Jump to: navigation, search


This article is Almost Ready.


Specifies one or more classnames for an element, usually used to point to a class in a style sheet.

Applies to  ?


This example uses the className attribute to apply one or more styles to an HTML element.


<!doctype html>
    <style type="text/css">
        p {font-size: 24pt;}
        .redText {color: red;}
        .blueText {color: blue;}
        .italicText {font-style: italic;}
        Large text, no class specified, one implied.
    <p class="redText">
        Large text, .redText class specified.
    <p class="blueText italicText">
        Large text, .blueText and .italicText classes specified.



The property is equal to NULL if the attribute is not explicitly assigned. When multiple styles are specified for an element, a conflict could develop if two or more styles define the same attribute differently. In this case, you can resolve the conflict by applying styles to the element in the following order, according to the Cascading Style Sheets (CSS) selector used to define the style:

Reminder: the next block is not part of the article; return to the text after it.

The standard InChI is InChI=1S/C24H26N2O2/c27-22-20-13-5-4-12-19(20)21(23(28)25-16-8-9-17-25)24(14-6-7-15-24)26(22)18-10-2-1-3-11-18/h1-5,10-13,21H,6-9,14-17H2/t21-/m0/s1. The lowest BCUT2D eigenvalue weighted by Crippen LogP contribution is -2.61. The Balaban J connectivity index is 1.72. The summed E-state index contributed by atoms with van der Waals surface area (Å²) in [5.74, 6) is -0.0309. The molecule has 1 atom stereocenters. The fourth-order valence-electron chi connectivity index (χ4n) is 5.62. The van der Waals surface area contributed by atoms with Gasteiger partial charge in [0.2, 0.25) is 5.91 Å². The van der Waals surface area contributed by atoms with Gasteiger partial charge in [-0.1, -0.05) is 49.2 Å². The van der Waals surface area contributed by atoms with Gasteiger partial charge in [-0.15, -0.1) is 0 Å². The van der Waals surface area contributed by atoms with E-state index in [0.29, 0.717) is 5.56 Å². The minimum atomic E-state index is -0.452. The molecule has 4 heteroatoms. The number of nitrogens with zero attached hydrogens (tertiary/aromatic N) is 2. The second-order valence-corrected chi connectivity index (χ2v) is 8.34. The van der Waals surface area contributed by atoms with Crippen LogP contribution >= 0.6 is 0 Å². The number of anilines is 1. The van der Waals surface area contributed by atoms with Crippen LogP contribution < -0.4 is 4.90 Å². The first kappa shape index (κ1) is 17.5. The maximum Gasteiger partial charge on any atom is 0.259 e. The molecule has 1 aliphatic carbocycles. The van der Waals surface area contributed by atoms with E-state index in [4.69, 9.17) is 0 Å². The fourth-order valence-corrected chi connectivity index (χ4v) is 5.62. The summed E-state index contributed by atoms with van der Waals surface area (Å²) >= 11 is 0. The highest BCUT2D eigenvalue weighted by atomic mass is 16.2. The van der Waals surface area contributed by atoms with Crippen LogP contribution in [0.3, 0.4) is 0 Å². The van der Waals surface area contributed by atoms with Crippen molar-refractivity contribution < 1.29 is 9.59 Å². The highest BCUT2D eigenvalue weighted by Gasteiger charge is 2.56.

1. Element
  2. Class attribute
  3. ID attribute
  4. Inline styles

When two or more selectors pertain to an element, a style defined later takes precedence over a style defined earlier. For more information, see Introduction to Cascading Style Sheets.


Standards information



Feature Chrome Firefox (Gecko) Internet Explorer Opera Safari
Basic support ? ? ? ? ?


Feature Android BlackBerry Chrome for mobile Firefox Mobile (Gecko) IE Mobile Opera Mobile Opera Mini Safari Mobile
Basic support ? ? ? ? ? ? ? ?


This article contains content originally from external sources.

Portions of this content come from the Microsoft Developer Network: [Windows Internet Explorer API reference Article]